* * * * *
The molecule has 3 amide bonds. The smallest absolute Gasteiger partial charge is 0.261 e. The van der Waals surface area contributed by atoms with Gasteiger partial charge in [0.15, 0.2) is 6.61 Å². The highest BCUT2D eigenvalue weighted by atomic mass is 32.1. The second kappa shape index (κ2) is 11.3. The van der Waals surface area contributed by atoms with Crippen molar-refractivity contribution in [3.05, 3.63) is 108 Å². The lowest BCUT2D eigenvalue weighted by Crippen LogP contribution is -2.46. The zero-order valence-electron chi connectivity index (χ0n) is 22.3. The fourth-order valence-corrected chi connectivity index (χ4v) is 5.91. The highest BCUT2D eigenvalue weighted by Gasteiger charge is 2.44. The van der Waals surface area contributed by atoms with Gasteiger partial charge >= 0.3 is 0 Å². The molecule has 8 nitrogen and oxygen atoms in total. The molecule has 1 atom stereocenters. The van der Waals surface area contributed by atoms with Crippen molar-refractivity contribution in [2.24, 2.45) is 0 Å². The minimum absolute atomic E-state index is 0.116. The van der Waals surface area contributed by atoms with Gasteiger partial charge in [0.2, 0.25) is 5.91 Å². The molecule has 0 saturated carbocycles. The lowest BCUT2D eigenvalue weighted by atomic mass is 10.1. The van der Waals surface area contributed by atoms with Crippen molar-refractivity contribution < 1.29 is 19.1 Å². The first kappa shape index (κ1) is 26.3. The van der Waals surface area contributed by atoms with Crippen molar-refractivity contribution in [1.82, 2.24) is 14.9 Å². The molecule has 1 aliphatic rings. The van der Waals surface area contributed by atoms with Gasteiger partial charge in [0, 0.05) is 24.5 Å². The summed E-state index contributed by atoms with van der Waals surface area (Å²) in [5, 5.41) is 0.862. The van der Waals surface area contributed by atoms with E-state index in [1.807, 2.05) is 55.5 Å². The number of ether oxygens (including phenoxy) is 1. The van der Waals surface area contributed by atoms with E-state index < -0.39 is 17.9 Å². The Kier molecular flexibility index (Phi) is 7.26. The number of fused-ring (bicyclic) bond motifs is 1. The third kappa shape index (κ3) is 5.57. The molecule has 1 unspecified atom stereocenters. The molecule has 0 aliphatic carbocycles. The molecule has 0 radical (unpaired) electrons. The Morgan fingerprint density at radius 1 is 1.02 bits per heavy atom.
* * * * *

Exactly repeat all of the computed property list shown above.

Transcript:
The molecule has 3 amide bonds. The smallest absolute Gasteiger partial charge is 0.261 e. The van der Waals surface area contributed by atoms with Gasteiger partial charge in [0.15, 0.2) is 6.61 Å². The highest BCUT2D eigenvalue weighted by atomic mass is 32.1. The second kappa shape index (κ2) is 11.3. The van der Waals surface area contributed by atoms with Crippen molar-refractivity contribution in [3.05, 3.63) is 108 Å². The lowest BCUT2D eigenvalue weighted by Crippen LogP contribution is -2.46. The zero-order valence-electron chi connectivity index (χ0n) is 22.3. The fourth-order valence-corrected chi connectivity index (χ4v) is 5.91. The highest BCUT2D eigenvalue weighted by Gasteiger charge is 2.44. The van der Waals surface area contributed by atoms with Gasteiger partial charge >= 0.3 is 0 Å². The molecule has 8 nitrogen and oxygen atoms in total. The molecule has 1 atom stereocenters. The van der Waals surface area contributed by atoms with Crippen molar-refractivity contribution in [2.24, 2.45) is 0 Å². The minimum absolute atomic E-state index is 0.116. The van der Waals surface area contributed by atoms with Gasteiger partial charge in [0.2, 0.25) is 5.91 Å². The molecule has 0 saturated carbocycles. The lowest BCUT2D eigenvalue weighted by atomic mass is 10.1. The van der Waals surface area contributed by atoms with Crippen molar-refractivity contribution < 1.29 is 19.1 Å². The first kappa shape index (κ1) is 26.3. The van der Waals surface area contributed by atoms with Crippen molar-refractivity contribution in [1.82, 2.24) is 14.9 Å². The molecule has 1 aliphatic rings. The van der Waals surface area contributed by atoms with Gasteiger partial charge in [0, 0.05) is 24.5 Å². The summed E-state index contributed by atoms with van der Waals surface area (Å²) in [5, 5.41) is 0.862. The van der Waals surface area contributed by atoms with E-state index in [1.807, 2.05) is 55.5 Å². The number of ether oxygens (including phenoxy) is 1. The van der Waals surface area contributed by atoms with E-state index < -0.39 is 17.9 Å². The Kier molecular flexibility index (Phi) is 7.26. The number of fused-ring (bicyclic) bond motifs is 1. The third kappa shape index (κ3) is 5.57. The molecule has 1 unspecified atom stereocenters. The molecule has 0 aliphatic carbocycles. The molecule has 0 radical (unpaired) electrons. The Morgan fingerprint density at radius 1 is 1.02 bits per heavy atom.